Prolific storyboard artist Mike Milo teaches us about translating the tricks of the trade from his traditional background into the digital world.
I was first introduced to digital storyboarding when a friend turned me on to the Motion LE1600. He was using a now-defunct program called Mirage (later which turned into TVPaint). I could not get used to it’s poor interface.
Instead I gravitated towards Alias’ Sketchbook Pro (version 2). I was truly in love with Sketchbook Pro’s easy to use interface and light footprint that would work on just about any tablet or computer.
It gave me a confidence I did not have traditionally most likely do to my new best friend The Undo Button. The Undo button is a POWERFUL tool and I actually find myself looking for it any time I make a mistake in life, drawing or otherwise. I always want to be able to go back and undo a mistake I’ve made. With the Undo button, now I could!
A film I did for Nickelodeon called Flavio was my first opportunity to sync my teeth into digital storyboarding in a professional environment. I did the rough boards in pencil, but I cleaned the characters up using Sketchbook Pro.
It gave me a new way to draw and repeatedly erase and hone my drawings to my hearts content until I got it right. It also allowed me to play with the shots: zooming in to center them, flopping scenes for proper screen direction, and resizing elements to better tell the visual story. In one small app I was now armed with what an entire studio had - all by myself.
My first real serious digital storyboarding job came in the form of freelance storyboards on a show called Twisted Whiskers with Bill Kopp, a wickedly talented writer and director. He’s one of the youngest animators to ever win back to back Academy Awards for his animated student films. In typical Kopp flair the storyboards were filled with madcap fast paced situations just like classic Warner Bros cartoons.
I was in heaven- that’s right up my alley. We had a quota of 450 pages of storyboards, which is a HUGE amount of work. Since it was a 3d show they were relying heavily on animatics, and wanted the storyboards very posed out.
This meant start positions, end positions, antics, overshoots, and plenty of squash and stretch. That’s okay- I was ready: armed with Sketchbook Pro, my LE1600 and 15 years of accumulated knowledge.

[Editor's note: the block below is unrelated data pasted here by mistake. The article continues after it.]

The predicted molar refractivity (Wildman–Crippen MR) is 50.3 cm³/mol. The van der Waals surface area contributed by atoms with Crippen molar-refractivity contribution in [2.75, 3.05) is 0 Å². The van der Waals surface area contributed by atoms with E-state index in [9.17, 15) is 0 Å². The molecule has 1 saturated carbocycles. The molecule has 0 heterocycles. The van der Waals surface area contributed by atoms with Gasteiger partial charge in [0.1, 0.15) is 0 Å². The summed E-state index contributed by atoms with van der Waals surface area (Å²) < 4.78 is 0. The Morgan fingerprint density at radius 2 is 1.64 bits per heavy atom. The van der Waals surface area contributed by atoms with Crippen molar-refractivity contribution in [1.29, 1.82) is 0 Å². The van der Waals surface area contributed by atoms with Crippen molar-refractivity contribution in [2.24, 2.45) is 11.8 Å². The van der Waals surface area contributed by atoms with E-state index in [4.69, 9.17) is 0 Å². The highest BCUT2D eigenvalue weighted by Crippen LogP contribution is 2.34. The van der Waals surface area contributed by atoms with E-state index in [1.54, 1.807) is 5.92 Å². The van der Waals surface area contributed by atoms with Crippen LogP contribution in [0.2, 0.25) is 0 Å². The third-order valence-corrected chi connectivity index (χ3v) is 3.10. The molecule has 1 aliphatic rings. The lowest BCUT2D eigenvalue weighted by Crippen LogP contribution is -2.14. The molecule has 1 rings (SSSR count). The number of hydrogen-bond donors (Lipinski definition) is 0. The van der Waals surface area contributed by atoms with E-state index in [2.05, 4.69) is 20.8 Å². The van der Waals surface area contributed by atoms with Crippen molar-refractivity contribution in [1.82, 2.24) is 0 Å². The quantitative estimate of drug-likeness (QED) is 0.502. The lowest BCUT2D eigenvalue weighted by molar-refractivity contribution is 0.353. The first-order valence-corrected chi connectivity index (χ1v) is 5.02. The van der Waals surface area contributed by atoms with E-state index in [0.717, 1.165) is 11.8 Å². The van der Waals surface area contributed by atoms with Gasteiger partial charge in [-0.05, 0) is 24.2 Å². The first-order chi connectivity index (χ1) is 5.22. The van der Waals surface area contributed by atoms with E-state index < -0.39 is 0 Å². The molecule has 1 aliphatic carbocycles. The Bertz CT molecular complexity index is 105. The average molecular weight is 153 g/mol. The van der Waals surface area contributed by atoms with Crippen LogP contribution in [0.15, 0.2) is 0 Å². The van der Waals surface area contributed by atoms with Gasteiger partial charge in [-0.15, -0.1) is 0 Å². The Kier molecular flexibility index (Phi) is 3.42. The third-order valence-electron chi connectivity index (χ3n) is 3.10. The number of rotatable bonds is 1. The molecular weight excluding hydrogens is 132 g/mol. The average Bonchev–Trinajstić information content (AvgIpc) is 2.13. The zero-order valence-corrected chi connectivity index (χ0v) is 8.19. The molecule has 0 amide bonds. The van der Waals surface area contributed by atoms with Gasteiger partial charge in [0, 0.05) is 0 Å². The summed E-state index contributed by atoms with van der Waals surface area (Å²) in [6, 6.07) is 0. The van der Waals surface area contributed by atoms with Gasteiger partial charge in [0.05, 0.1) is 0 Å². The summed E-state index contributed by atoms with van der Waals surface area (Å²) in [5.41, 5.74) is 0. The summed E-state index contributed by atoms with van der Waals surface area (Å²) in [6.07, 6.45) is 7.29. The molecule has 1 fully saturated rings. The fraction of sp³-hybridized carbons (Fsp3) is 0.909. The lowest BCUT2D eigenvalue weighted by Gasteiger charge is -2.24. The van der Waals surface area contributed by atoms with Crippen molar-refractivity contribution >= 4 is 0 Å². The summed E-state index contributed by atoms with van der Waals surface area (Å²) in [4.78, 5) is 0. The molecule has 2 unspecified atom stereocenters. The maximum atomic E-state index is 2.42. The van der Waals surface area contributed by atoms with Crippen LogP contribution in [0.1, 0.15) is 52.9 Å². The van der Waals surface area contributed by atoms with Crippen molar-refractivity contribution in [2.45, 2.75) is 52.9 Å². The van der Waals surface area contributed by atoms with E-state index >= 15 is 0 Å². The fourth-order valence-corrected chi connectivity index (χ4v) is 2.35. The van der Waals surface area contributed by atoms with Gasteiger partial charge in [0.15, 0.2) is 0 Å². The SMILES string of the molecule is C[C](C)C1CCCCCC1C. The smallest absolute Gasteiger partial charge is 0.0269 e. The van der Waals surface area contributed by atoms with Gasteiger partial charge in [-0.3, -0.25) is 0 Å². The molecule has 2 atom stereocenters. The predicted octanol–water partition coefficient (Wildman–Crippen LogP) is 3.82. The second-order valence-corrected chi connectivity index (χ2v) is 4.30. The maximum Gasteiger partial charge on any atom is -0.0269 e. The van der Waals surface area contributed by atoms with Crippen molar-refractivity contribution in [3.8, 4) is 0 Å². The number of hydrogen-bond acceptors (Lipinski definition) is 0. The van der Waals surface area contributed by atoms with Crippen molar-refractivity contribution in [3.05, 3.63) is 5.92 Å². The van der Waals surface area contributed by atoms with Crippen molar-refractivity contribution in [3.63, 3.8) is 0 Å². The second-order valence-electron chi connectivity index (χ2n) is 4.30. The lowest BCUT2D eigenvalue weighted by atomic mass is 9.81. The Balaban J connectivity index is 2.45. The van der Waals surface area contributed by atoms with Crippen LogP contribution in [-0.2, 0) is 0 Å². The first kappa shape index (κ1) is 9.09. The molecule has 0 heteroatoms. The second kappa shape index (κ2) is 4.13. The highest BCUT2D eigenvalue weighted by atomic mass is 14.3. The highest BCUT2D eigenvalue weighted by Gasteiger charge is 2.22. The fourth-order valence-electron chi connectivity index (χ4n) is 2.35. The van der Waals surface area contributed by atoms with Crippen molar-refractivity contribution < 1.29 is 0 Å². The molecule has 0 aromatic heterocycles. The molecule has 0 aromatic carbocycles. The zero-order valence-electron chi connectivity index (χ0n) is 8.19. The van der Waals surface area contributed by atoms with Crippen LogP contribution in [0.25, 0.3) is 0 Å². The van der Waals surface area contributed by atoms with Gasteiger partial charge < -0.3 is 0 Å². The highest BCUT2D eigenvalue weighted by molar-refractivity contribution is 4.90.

I dove into the digital world and found it MUCH easier than traditional storyboarding. No light table, no eraser, no horde of pencils. Gone were the whiteout, X-Acto blades, and Post-Its. I actually breezed through it. When I handed my board in they were amazed. I had done a fine job - but my board was so CLEAN compared to everyone else’s . They immediately gave me another one.
(Ka-Ching! Six grand in my pocket thankyouverymuch! )
One of my boards actually came in short, so they let me write three minutes of pure pantomime gags. That’s how I met the writer of the series Martin Olson, who recommended me for my next job, writing and boarding on Disney’s Phineas and Ferb.
I did six boards for then and the last one I did in my car during lunch hours. (reworded) Try THAT with traditional storyboards. I dare you.
Thus, began my venture into new territory whereby boarding was now easier in some ways but also more difficult because more was expected of you.
From there I did many digital storyboards and even was able to do some internationally. Q-Piz was a series of Italian shorts about three boy-crazy alien girls. Initially I got a freelance gig with them, and they liked the board I did so much that they offered me a staff supervisor role.
After all that, digital storyboards were the way to go for me. I’ve done dozens and dozens since then. In my next installment I’ll talk about digital boarding at Disney tTelevision and Cartoon Network.
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